On NPR this morning the story in the news segment was about the growth in manufacturing jobs and how it had slowed during this time of recovery, in part because of the lack of skill technicians. VW in Chattanooga announced yesterday it may open its next plant in Mexico. VW also went worldwide in a job search for skilled technicians. On CBS News This Morning, (April 12, 2012) they reported on a VISA scam, not Visa the card but VISA the immigration program, where a company (one of many) is bringing in people from India to work in their company, their factory, their stores, because of the lack of skilled labor here. Anybody see the message?
Across the United States if you visited most any local high school and walked into their “Vocational Training” section, you would perhaps see young men and women engaged in skilled training. But not as many as you used to see.
In Tennessee the Vocational Classes and the clubs that support this skilled training was known for years as VICA (Vocational Industrial Clubs of America) they changed their names over the past ten years to try and morph themselves into a more professional sounding organization. The classes/courses are now called CTE (Career Technical Education) and the clubs are called SKILLS USA. All of this to make the whole training of the uncleaned masses more palatable to those in higher education who look down their extremely long noses at the idea of technical/vocational education.
Since the 60’s and 70’s the primary idea in education, the goal of American Mom’s and Dad’s everywhere, was that little Johnny must go to college and be the ruler of the world. College was the only path to success. As a parent I am measured by how intelligent (means how much college and what degree obtained) are my children.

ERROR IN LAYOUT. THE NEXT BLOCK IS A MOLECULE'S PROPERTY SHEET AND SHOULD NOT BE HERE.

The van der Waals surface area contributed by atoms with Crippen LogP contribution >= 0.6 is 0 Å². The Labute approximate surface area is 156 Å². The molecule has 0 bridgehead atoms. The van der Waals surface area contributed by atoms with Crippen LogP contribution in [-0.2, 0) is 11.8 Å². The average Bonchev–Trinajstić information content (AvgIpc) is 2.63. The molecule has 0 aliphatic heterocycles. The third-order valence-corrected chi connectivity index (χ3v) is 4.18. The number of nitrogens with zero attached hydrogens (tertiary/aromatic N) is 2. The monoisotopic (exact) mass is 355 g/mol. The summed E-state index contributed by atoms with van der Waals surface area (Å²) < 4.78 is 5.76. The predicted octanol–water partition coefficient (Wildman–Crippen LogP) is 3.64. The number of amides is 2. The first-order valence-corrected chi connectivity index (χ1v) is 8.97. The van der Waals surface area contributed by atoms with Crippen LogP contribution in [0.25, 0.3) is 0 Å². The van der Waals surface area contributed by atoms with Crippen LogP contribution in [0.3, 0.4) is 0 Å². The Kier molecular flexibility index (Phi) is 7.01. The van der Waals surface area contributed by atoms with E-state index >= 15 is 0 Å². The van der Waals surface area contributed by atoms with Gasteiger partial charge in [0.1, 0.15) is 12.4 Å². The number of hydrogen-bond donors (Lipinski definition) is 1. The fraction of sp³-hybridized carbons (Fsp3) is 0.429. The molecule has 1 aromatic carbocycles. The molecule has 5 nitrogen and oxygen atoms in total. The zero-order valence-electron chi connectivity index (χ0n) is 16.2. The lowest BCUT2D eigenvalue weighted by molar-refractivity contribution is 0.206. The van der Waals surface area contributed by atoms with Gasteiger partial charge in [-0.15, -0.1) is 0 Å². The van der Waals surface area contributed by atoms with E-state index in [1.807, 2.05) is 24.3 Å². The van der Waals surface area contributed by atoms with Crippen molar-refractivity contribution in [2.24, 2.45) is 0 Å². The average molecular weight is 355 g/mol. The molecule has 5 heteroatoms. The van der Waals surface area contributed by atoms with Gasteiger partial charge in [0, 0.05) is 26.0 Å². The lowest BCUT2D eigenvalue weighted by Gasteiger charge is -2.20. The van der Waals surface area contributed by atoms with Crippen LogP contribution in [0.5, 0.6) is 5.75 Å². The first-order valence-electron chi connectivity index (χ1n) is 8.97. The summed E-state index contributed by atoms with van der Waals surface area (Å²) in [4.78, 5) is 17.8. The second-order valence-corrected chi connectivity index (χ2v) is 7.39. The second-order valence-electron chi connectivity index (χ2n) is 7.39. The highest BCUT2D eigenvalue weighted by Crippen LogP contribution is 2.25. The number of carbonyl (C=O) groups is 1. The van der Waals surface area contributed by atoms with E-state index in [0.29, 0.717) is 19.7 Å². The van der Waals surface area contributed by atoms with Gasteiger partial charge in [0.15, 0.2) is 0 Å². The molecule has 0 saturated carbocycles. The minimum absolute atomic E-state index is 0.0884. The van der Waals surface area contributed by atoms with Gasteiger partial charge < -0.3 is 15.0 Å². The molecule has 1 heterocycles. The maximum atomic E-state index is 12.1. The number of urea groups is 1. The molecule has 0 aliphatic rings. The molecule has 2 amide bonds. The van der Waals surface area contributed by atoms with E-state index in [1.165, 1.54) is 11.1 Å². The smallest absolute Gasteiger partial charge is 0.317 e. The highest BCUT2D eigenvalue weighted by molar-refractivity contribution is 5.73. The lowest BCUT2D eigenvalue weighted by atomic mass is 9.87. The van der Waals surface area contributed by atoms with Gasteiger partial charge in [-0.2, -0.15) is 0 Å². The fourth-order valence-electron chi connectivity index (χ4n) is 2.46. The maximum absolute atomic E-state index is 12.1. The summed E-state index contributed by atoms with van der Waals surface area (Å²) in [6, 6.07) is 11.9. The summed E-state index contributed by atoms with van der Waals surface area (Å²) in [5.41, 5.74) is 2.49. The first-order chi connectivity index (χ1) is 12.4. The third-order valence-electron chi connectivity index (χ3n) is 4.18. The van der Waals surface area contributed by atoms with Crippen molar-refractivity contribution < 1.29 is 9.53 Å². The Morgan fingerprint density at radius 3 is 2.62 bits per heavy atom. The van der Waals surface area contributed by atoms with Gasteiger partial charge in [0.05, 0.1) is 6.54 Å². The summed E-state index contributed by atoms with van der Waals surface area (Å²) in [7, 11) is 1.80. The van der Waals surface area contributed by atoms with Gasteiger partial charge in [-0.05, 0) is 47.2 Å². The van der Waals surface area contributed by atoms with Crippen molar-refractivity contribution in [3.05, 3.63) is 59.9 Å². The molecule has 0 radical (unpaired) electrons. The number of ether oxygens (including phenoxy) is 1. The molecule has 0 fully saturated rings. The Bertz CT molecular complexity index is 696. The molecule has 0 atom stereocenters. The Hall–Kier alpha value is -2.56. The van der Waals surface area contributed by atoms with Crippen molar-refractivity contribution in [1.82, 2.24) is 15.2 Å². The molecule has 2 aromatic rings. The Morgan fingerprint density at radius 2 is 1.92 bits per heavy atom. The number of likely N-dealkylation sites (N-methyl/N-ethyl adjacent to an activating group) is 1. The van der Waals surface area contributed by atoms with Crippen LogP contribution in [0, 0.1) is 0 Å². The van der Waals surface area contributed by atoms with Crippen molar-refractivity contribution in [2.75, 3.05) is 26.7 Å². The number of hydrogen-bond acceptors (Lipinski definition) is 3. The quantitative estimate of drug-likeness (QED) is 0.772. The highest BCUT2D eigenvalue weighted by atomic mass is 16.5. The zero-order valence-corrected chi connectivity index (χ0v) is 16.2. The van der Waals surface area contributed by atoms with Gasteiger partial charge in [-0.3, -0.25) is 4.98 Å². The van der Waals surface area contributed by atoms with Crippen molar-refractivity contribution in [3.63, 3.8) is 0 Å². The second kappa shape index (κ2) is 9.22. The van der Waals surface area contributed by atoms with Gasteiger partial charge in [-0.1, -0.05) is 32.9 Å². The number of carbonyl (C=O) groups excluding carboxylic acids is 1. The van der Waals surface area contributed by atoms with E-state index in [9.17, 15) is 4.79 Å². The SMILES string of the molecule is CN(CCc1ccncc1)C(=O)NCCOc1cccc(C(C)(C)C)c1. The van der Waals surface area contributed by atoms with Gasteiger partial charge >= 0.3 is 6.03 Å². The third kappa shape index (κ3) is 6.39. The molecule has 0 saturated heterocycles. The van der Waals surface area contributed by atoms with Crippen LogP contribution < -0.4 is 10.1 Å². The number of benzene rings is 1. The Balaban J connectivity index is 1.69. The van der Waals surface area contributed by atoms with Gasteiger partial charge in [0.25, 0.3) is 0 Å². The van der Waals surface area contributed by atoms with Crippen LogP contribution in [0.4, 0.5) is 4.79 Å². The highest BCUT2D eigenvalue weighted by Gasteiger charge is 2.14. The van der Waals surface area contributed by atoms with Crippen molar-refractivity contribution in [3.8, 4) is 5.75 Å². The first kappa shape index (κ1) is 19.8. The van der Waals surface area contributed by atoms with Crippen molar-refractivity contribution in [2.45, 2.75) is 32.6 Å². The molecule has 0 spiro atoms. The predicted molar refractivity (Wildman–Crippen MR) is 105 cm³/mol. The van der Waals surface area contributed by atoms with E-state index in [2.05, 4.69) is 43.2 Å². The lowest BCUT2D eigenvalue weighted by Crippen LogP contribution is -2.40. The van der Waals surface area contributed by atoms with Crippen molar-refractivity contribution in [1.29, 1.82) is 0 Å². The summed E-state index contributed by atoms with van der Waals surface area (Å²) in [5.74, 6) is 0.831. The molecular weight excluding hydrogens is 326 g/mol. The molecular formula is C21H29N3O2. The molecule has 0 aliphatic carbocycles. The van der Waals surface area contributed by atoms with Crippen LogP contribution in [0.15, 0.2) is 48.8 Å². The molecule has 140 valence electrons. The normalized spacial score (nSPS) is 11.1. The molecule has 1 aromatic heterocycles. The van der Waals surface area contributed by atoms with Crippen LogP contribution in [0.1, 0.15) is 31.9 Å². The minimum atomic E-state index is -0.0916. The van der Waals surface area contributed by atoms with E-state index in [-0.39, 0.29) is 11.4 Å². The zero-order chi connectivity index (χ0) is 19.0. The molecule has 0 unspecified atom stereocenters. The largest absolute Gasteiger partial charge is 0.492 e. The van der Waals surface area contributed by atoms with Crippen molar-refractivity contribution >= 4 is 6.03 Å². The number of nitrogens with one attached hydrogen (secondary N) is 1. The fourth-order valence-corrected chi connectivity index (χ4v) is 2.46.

While visiting an English classroom at a local rural school recently, the lesson was centered around a discussion about the novel Treasure Island and all the intricate meaning the author hid in the pages of this great story. While the majority of the students seemed engaged, partially due to the attractiveness of the teacher, the fact that I was observing the classroom, and the story itself, there were more than a few off in dreamland. As I followed these students over the next few days, the classes they were the most engaged in were CTE classes. Nursing, agricultural classes, construction type classes, all where they were engaged and were reading technical manuals. But these students and these type classes are fast becoming orphan courses. We as Americans have such an inflated sense about ourselves that we look down on the daily technicians as lower class people. That is just fact and no amount of sugar coating it by changing the terminology will change that perspective. The business mantra of the educational complex is — To be successful you must be a college graduate. No — to be successful you must be a good person, respectful of others and a contributing member of an ordered society. When did we change our educational philosophy and why?

One thought on “Vocations

  1. L M Ritter

    What you say is true. When you teach to a test all the time, you develop test taking skills which don’t translate well into life skills and real world problem solving. Hands-on learning is becoming a thing of the past because there is no time to fit it in. This is the world of two minute sound bites.


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